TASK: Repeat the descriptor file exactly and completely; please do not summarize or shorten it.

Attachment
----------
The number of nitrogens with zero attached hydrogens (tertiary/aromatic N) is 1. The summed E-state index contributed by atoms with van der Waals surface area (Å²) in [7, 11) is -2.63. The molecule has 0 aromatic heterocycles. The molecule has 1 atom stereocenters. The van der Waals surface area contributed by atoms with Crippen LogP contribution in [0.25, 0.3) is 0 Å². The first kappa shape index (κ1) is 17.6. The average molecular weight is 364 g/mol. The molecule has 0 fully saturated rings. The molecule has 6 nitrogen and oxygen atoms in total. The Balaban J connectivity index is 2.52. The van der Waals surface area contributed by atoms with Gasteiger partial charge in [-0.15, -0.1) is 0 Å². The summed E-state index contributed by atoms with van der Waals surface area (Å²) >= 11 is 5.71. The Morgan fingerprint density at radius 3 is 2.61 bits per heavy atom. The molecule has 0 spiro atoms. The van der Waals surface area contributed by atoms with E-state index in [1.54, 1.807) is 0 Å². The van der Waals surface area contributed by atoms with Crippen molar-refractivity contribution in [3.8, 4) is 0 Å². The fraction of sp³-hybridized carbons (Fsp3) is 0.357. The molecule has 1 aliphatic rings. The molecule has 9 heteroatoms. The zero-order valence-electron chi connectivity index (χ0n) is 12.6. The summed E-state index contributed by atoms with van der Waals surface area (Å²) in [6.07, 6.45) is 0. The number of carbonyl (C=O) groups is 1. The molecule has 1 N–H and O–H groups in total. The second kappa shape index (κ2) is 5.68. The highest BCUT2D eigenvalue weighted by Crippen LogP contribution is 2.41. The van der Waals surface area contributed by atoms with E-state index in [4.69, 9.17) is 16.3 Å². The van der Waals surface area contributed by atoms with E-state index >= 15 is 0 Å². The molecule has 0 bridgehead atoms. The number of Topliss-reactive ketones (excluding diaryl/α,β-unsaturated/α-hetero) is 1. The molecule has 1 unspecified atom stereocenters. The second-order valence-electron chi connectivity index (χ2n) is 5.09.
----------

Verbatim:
The number of nitrogens with zero attached hydrogens (tertiary/aromatic N) is 1. The summed E-state index contributed by atoms with van der Waals surface area (Å²) in [7, 11) is -2.63. The molecule has 0 aromatic heterocycles. The molecule has 1 atom stereocenters. The van der Waals surface area contributed by atoms with Crippen LogP contribution in [0.25, 0.3) is 0 Å². The first kappa shape index (κ1) is 17.6. The average molecular weight is 364 g/mol. The molecule has 0 fully saturated rings. The molecule has 6 nitrogen and oxygen atoms in total. The Balaban J connectivity index is 2.52. The van der Waals surface area contributed by atoms with Gasteiger partial charge in [-0.15, -0.1) is 0 Å². The summed E-state index contributed by atoms with van der Waals surface area (Å²) >= 11 is 5.71. The Morgan fingerprint density at radius 3 is 2.61 bits per heavy atom. The molecule has 0 spiro atoms. The van der Waals surface area contributed by atoms with E-state index in [1.54, 1.807) is 0 Å². The van der Waals surface area contributed by atoms with Crippen molar-refractivity contribution in [3.8, 4) is 0 Å². The fraction of sp³-hybridized carbons (Fsp3) is 0.357. The molecule has 1 aliphatic rings. The molecule has 9 heteroatoms. The zero-order valence-electron chi connectivity index (χ0n) is 12.6. The summed E-state index contributed by atoms with van der Waals surface area (Å²) in [6.07, 6.45) is 0. The number of carbonyl (C=O) groups is 1. The molecule has 1 N–H and O–H groups in total. The second kappa shape index (κ2) is 5.68. The highest BCUT2D eigenvalue weighted by Crippen LogP contribution is 2.41. The van der Waals surface area contributed by atoms with E-state index in [4.69, 9.17) is 16.3 Å². The van der Waals surface area contributed by atoms with E-state index >= 15 is 0 Å². The molecule has 0 bridgehead atoms. The number of Topliss-reactive ketones (excluding diaryl/α,β-unsaturated/α-hetero) is 1. The molecule has 1 unspecified atom stereocenters. The second-order valence-electron chi connectivity index (χ2n) is 5.09.